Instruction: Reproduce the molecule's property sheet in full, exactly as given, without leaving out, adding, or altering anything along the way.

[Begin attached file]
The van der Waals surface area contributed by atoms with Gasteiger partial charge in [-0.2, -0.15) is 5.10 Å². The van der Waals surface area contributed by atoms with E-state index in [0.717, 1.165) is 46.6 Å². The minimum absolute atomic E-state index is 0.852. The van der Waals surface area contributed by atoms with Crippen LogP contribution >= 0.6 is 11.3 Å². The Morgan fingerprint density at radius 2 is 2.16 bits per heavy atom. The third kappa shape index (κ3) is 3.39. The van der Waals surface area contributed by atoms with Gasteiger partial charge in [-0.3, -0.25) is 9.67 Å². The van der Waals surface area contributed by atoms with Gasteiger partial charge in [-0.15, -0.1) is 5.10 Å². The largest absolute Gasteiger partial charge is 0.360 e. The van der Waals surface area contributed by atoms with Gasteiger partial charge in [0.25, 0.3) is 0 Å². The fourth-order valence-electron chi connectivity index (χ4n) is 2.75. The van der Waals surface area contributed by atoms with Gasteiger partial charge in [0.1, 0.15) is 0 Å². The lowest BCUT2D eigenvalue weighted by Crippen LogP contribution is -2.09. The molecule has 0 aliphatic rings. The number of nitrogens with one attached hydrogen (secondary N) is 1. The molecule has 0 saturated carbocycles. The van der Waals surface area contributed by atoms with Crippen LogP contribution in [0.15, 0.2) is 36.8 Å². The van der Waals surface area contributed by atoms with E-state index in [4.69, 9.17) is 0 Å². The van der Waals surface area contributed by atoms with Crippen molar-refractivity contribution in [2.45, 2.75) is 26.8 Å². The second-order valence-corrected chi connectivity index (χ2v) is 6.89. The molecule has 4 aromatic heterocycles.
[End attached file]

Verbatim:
The van der Waals surface area contributed by atoms with Gasteiger partial charge in [-0.2, -0.15) is 5.10 Å². The van der Waals surface area contributed by atoms with E-state index in [0.717, 1.165) is 46.6 Å². The minimum absolute atomic E-state index is 0.852. The van der Waals surface area contributed by atoms with Crippen LogP contribution >= 0.6 is 11.3 Å². The Morgan fingerprint density at radius 2 is 2.16 bits per heavy atom. The third kappa shape index (κ3) is 3.39. The van der Waals surface area contributed by atoms with Gasteiger partial charge in [-0.3, -0.25) is 9.67 Å². The van der Waals surface area contributed by atoms with Gasteiger partial charge in [-0.15, -0.1) is 5.10 Å². The largest absolute Gasteiger partial charge is 0.360 e. The van der Waals surface area contributed by atoms with Gasteiger partial charge in [0.25, 0.3) is 0 Å². The fourth-order valence-electron chi connectivity index (χ4n) is 2.75. The van der Waals surface area contributed by atoms with Gasteiger partial charge in [0.1, 0.15) is 0 Å². The lowest BCUT2D eigenvalue weighted by Crippen LogP contribution is -2.09. The molecule has 0 aliphatic rings. The number of nitrogens with one attached hydrogen (secondary N) is 1. The molecule has 0 saturated carbocycles. The van der Waals surface area contributed by atoms with Crippen LogP contribution in [0.15, 0.2) is 36.8 Å². The van der Waals surface area contributed by atoms with E-state index in [4.69, 9.17) is 0 Å². The van der Waals surface area contributed by atoms with Crippen molar-refractivity contribution in [2.45, 2.75) is 26.8 Å². The second-order valence-corrected chi connectivity index (χ2v) is 6.89. The molecule has 4 aromatic heterocycles.